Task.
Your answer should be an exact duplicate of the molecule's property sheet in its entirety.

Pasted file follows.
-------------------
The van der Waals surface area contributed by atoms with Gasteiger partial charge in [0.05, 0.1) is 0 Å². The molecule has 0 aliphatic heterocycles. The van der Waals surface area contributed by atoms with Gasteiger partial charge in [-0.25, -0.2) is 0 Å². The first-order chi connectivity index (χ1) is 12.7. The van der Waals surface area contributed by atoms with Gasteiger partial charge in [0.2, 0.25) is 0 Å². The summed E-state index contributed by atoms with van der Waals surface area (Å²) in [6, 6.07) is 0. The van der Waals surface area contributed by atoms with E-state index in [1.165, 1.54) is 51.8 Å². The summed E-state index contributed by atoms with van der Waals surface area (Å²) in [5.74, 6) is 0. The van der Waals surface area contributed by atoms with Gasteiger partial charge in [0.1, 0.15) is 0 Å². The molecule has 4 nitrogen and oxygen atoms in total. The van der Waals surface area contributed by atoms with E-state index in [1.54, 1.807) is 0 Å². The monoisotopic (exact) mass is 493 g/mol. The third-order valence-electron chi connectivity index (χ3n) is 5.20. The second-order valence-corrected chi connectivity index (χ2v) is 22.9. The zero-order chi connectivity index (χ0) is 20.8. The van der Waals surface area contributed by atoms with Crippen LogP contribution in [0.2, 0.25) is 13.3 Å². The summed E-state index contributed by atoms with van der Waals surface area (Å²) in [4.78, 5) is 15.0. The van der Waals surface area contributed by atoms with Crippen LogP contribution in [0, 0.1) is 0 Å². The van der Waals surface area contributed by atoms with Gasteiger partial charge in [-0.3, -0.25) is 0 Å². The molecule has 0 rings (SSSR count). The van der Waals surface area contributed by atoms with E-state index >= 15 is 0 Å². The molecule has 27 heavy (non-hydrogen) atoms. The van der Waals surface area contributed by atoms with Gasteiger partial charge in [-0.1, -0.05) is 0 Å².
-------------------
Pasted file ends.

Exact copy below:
The van der Waals surface area contributed by atoms with Gasteiger partial charge in [0.05, 0.1) is 0 Å². The molecule has 0 aliphatic heterocycles. The van der Waals surface area contributed by atoms with Gasteiger partial charge in [-0.25, -0.2) is 0 Å². The first-order chi connectivity index (χ1) is 12.7. The van der Waals surface area contributed by atoms with Gasteiger partial charge in [0.2, 0.25) is 0 Å². The summed E-state index contributed by atoms with van der Waals surface area (Å²) in [6, 6.07) is 0. The van der Waals surface area contributed by atoms with E-state index in [1.165, 1.54) is 51.8 Å². The summed E-state index contributed by atoms with van der Waals surface area (Å²) in [5.74, 6) is 0. The van der Waals surface area contributed by atoms with Gasteiger partial charge in [0.1, 0.15) is 0 Å². The molecule has 4 nitrogen and oxygen atoms in total. The van der Waals surface area contributed by atoms with E-state index in [1.54, 1.807) is 0 Å². The monoisotopic (exact) mass is 493 g/mol. The third-order valence-electron chi connectivity index (χ3n) is 5.20. The second-order valence-corrected chi connectivity index (χ2v) is 22.9. The zero-order chi connectivity index (χ0) is 20.8. The van der Waals surface area contributed by atoms with Crippen LogP contribution in [0.2, 0.25) is 13.3 Å². The summed E-state index contributed by atoms with van der Waals surface area (Å²) in [4.78, 5) is 15.0. The van der Waals surface area contributed by atoms with Crippen LogP contribution in [0, 0.1) is 0 Å². The van der Waals surface area contributed by atoms with Gasteiger partial charge in [-0.3, -0.25) is 0 Å². The molecule has 0 rings (SSSR count). The van der Waals surface area contributed by atoms with E-state index >= 15 is 0 Å². The molecule has 27 heavy (non-hydrogen) atoms. The van der Waals surface area contributed by atoms with Gasteiger partial charge in [-0.1, -0.05) is 0 Å².